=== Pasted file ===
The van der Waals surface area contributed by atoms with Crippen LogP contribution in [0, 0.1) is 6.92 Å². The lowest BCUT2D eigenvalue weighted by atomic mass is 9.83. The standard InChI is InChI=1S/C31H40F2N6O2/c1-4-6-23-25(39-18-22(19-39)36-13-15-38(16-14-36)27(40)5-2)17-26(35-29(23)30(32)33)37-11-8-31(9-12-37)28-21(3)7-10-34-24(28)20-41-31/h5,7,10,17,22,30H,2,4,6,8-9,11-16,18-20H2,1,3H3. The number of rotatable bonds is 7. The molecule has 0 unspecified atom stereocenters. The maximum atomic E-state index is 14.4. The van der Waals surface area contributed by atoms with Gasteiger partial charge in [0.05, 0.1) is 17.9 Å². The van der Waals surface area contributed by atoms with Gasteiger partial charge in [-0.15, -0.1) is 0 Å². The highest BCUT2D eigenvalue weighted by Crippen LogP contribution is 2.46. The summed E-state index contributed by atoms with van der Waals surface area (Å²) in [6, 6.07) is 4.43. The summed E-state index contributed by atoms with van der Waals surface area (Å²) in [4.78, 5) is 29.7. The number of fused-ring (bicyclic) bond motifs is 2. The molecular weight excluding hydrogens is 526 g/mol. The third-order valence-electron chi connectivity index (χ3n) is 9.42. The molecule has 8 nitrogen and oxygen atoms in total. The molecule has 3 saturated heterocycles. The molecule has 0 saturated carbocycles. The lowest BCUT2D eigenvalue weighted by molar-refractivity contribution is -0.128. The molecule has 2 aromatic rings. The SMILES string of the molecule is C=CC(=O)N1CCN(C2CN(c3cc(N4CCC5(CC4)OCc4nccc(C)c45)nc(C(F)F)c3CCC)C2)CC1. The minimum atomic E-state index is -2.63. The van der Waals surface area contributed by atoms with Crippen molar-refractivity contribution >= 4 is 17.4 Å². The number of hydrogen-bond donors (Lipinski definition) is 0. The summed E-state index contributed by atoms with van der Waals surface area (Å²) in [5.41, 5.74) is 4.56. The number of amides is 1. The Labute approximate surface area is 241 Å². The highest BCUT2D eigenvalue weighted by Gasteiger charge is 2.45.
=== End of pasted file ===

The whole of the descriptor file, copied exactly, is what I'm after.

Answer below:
The van der Waals surface area contributed by atoms with Crippen LogP contribution in [0, 0.1) is 6.92 Å². The lowest BCUT2D eigenvalue weighted by atomic mass is 9.83. The standard InChI is InChI=1S/C31H40F2N6O2/c1-4-6-23-25(39-18-22(19-39)36-13-15-38(16-14-36)27(40)5-2)17-26(35-29(23)30(32)33)37-11-8-31(9-12-37)28-21(3)7-10-34-24(28)20-41-31/h5,7,10,17,22,30H,2,4,6,8-9,11-16,18-20H2,1,3H3. The number of rotatable bonds is 7. The molecule has 0 unspecified atom stereocenters. The maximum atomic E-state index is 14.4. The van der Waals surface area contributed by atoms with Gasteiger partial charge in [0.05, 0.1) is 17.9 Å². The van der Waals surface area contributed by atoms with Gasteiger partial charge in [-0.15, -0.1) is 0 Å². The highest BCUT2D eigenvalue weighted by Crippen LogP contribution is 2.46. The summed E-state index contributed by atoms with van der Waals surface area (Å²) in [6, 6.07) is 4.43. The summed E-state index contributed by atoms with van der Waals surface area (Å²) in [4.78, 5) is 29.7. The number of fused-ring (bicyclic) bond motifs is 2. The molecular weight excluding hydrogens is 526 g/mol. The third-order valence-electron chi connectivity index (χ3n) is 9.42. The molecule has 8 nitrogen and oxygen atoms in total. The molecule has 3 saturated heterocycles. The molecule has 0 saturated carbocycles. The lowest BCUT2D eigenvalue weighted by molar-refractivity contribution is -0.128. The molecule has 2 aromatic rings. The SMILES string of the molecule is C=CC(=O)N1CCN(C2CN(c3cc(N4CCC5(CC4)OCc4nccc(C)c45)nc(C(F)F)c3CCC)C2)CC1. The minimum atomic E-state index is -2.63. The van der Waals surface area contributed by atoms with Crippen molar-refractivity contribution >= 4 is 17.4 Å². The number of hydrogen-bond donors (Lipinski definition) is 0. The summed E-state index contributed by atoms with van der Waals surface area (Å²) in [5.41, 5.74) is 4.56. The number of amides is 1. The Labute approximate surface area is 241 Å². The highest BCUT2D eigenvalue weighted by Gasteiger charge is 2.45.